Twenty-five years ago, Special Collections purchased a small collection of materials produced by and pertaining to the poet Anne Sexton (1928-1974). Along with nine books from Sexton’s personal library, the collection contains materials compiled by her therapist, Barbara Schwartz, during the final nine months of the poet’s life before her suicide on October 4, 1974.
Its contents include 41 typed drafts of poems (12 of which are unpublished) written by Sexton. Of particular note is “The Execution,” written in the hand of Barbara Schwartz, as it was dictated over the phone to her by Sexton following a suicide attempt, dated February 9, 1974. The collection also includes correspondence, clippings, audio cassette tapes of poetry readings, and one formerly restricted envelope marked “Barbara Schwartz’s notes on her psychotherapy sessions with Anne Sexton.”
Observing the conclusion of its restriction period, we opened the envelope for the first time last fall.
Materials within include Phone-O-Gram messages, correspondence between Schwartz and associates of Sexton, as well as Schwartz’s notes from her psychotherapy sessions with the poet.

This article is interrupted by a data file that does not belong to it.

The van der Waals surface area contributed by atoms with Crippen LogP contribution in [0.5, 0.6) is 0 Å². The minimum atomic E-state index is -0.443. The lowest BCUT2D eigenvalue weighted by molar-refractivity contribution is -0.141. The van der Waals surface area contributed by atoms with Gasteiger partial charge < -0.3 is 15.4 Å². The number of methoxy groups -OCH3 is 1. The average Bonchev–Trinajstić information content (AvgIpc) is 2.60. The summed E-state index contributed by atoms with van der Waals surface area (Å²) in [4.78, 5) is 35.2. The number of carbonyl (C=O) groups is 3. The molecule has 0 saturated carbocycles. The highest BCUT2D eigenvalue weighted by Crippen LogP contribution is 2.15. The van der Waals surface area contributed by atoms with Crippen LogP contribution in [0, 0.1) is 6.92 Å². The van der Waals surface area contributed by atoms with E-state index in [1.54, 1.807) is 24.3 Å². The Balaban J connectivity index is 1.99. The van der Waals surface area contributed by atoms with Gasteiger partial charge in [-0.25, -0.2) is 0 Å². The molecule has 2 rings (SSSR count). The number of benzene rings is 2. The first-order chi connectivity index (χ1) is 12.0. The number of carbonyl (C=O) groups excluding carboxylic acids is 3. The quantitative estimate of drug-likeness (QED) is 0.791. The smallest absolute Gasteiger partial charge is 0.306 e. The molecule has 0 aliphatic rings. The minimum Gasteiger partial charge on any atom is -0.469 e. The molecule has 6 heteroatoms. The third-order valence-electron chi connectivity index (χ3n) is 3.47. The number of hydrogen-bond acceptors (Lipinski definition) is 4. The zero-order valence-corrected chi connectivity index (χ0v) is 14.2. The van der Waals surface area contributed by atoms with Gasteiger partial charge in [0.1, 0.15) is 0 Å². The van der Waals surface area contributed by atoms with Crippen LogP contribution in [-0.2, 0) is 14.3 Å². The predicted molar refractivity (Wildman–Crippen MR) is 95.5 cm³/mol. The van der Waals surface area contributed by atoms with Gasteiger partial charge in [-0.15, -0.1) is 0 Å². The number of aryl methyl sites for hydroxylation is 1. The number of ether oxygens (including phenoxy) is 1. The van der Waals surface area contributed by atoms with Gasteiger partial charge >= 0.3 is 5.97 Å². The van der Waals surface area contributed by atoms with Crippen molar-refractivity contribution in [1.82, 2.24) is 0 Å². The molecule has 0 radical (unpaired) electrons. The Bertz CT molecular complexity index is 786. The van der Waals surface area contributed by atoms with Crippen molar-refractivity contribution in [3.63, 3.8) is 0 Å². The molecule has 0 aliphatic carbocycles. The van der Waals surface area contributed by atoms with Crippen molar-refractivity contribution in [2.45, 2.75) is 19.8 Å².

These notes, like the one pictured right, document with poignant and sometimes unsettling detail, the intimate concerns, fears, and desires of Anne Sexton leading up to her death.
An issue at the center of Anne Sexton research since the 1990s has been the decision by therapists to provide biographers with their records. In 1991, a longtime therapist of Sexton’s provided a biographer with access to audiotapes of their sessions, sparking heated debates about the ethical treatment of patient records in psychiatric and literary circles. Interestingly, Sexton’s own daughter has always supported the dissemination of these materials, citing her mother’s confessional style of poetry as precedence for sharing details about her personal life and mental health.
We recognize that materials such as these can be difficult to work with, but it is our hope at Special Collections that they be used by students, faculty, and researchers in their study and understanding of Anne Sexton and her work.
“Talk to me about sadness. I talk about it too much in my own head but I never mind others talking about it either; I occasionally feel like I tremendously need others to talk about it as well.”
Anne Sexton. From Anne Sexton: A Self-Portrait in Letters. Ed. Linda Gray Sexton and Lois Ames, 1977.
View the finding aid for the Anne Sexton collection at Middlebury College’s Special Collections and Archives, via ArchivesSpace.
For further reading, see: “Poet Told All; Therapist Provides the Record.”